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A Guide to Rubber Molding for Aerospace Applications

Posted by RD Rubber Technology Corp on

Synthetic rubber materials are versatile and durable, withstanding extreme operating conditions in many applications. Aerospace rubber molded parts are used in mission-critical applications to seal, insulate, and secure components. Here, we will look at how rubber materials are used in aerospace and defense applications, typical molding processes, rubber material options, and their properties.

Rubber Products in the Aerospace & Defense Industry

Aircraft, spacecraft, and satellites all depend on aerospace-grade rubber materials and other elastomers built to provide high performance in the most demanding applications. They can be used in very high and low temperatures and are resistant to corrosion and damage from lubricants, fuel, hydraulic fluids, and propellants.

Precision-engineered aerospace rubber parts are designed into engines, hydraulic actuators, power supplies, and other assemblies where a tight seal or insulation enable critical functionality. Several examples include:

  • O-Rings
  • Seals
  • Gaskets
  • Grommets
  • Over molded poppets and valves

Rubber Molding Processes for Aerospace

MIL-SPEC and aerospace standards include specifications and tight tolerances for design and manufacturing in order to maintain reliable function in harsh conditions. Several rubber molding processes are used for custom aerospace components, including these four common operations:

  • Rubber Compression Molding: A rubber preform piece is placed between the upper and lower portions of a mold. The mold closes and is clamped together, compressing the preform into the desired shape. Excess is trimmed and the part is removed and cured.
  • Rubber Injection Molding: Screw extruders pressurize and heat rubber material and feed it into a mold. The material fills the cavities for a precise shape.
  • Rubber to Metal Bonding: Bonding adhesive or a mechanical bonding process adheres rubber to a metal or plastic part which is the substrate. The rubber is over molded over the substrate into the desired form or profile.
  • Liquid Injection Molding (LIM): is an injection molding process that combines a high viscosity liquid in two parts that is mixed with a platinum catalyst to enable a much faster cure rate compared to the injection molding of high consistency (HCR) rubber. The faster cure rate makes it ideally suited for high-volume manufacturing.

Aerospace Rubber Product Applications

High-performance rubber is used in a variety of aerospace and aviation applications, including:

  • Rockets and missiles
  • Hydraulic actuators
  • Gas turbine engine seals
  • Auxiliary power devices
  • Valves and fittings
  • O-rings for pumps, valves, oil reservoirs, and connectors
  • Rubber and fabric composites
  • Engine wiring clips
  • Rubber cap stoppers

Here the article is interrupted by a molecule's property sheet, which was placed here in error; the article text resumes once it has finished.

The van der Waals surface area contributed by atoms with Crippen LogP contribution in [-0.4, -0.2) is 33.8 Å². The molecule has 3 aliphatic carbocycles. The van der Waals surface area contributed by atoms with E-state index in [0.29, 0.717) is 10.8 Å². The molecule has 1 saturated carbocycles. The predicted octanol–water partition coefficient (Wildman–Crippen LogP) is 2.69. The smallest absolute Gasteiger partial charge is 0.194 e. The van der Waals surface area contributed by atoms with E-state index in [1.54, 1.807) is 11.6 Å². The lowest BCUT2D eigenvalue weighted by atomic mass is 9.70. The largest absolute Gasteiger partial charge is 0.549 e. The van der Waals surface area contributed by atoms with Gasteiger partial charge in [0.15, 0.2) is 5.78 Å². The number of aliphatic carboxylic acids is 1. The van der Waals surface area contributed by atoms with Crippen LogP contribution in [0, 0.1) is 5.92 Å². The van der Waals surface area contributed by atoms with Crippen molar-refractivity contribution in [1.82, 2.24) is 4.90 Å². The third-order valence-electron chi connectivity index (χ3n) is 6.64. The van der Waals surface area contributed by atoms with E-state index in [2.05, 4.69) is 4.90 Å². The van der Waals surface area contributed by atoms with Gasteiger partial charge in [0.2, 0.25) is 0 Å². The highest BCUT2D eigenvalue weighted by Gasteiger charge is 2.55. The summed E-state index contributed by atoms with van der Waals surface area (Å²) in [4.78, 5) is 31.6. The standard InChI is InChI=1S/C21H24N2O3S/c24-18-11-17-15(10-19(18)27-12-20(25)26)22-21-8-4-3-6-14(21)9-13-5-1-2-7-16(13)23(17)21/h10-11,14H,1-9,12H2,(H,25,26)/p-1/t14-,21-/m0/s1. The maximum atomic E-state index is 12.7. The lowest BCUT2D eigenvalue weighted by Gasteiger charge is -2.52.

• Manifold gaskets
  • Radial lip seals

Aerospace Rubber Properties

To maintain a robust seal or cushion between components, aerospace rubber must have low levels of compression set in order to retain its shape.

These properties make synthetic and silicone rubbers suitable for use in aerospace applications:

  • Extreme high and low-temperature tolerance
  • High corrosion and abrasion resistance
  • Blocks or absorbs sound and mechanical vibration
  • Long service life
  • High tensile strength

Rubber Materials for Aerospace Applications

Aerospace rubber components can be made from several synthetic and silicone rubber materials. Common choices for top performance are:

  • Viton™: One of several fluoroelastomers (also referred to as FKM), this material has high tensile strength, excellent mold release, increased mold flow, and improved extrusion performance. It has outstanding heat and chemical resistance and superior sealing capabilities for liquid-tight applications.
  • Ethylene Propylene Diene Monomer (EPDM): EPDM offers exceptional resistance to hot water, steam, cold weather, ultraviolet and sunlight, ketones, dilute acids, and alkalis. It is a common choice for seals and gaskets. It is not recommended for uses that expose it to aromatic hydrocarbons (e.g., benzene, toluene, xylene) or solvents.
  • Nitrile: A type of Buna rubber, nitrile is resistant to oils, alcohols, greases, silicones, water, fuels, and hydraulic fluids. It is strong and stretchy. Gaskets, seals, and diaphragms are common applications, though it should be used at temperatures below 250°F. It also provides high compression set, abrasion resistance, and tensile strength.
  • Butyl: Also called IIR (isobutylene isoprene rubber), butyl rubber is a copolymer of isoprene and isobutylene. Excellent for sealing applications, it offers excellent resistance to chemicals, ozone, heat, abrasion, heat aging, and tearing. This material should not be used at temperatures above 250°F or in contact with fuels, mineral oils, and some solvents.
  • FKM: A group of fluoroelastomers (including Viton™) that resist exposure to heat, UV radiation, and chemicals. These materials provide low levels of compression set, long service life, and excellent sealing properties.

Advanced Aerospace Rubber Products From RD Rubber Technology Corporation

RD Rubber Technology Corporation is a leader in custom-molded rubber parts and components. Our commitment to quality and customer service has set us apart since our founding in 1986. We offer custom molding, machining, cryogenic deflashing, and support services including design, prototyping, curing, ultrasonic cleaning, and Class 8 cleanroom molding and inspection. We are ITAR registered and hold AS 9100:2016 and NIST 800-171 certifications.

Contact us to learn more about our aerospace rubber molding capabilities, or request a quote to get started.

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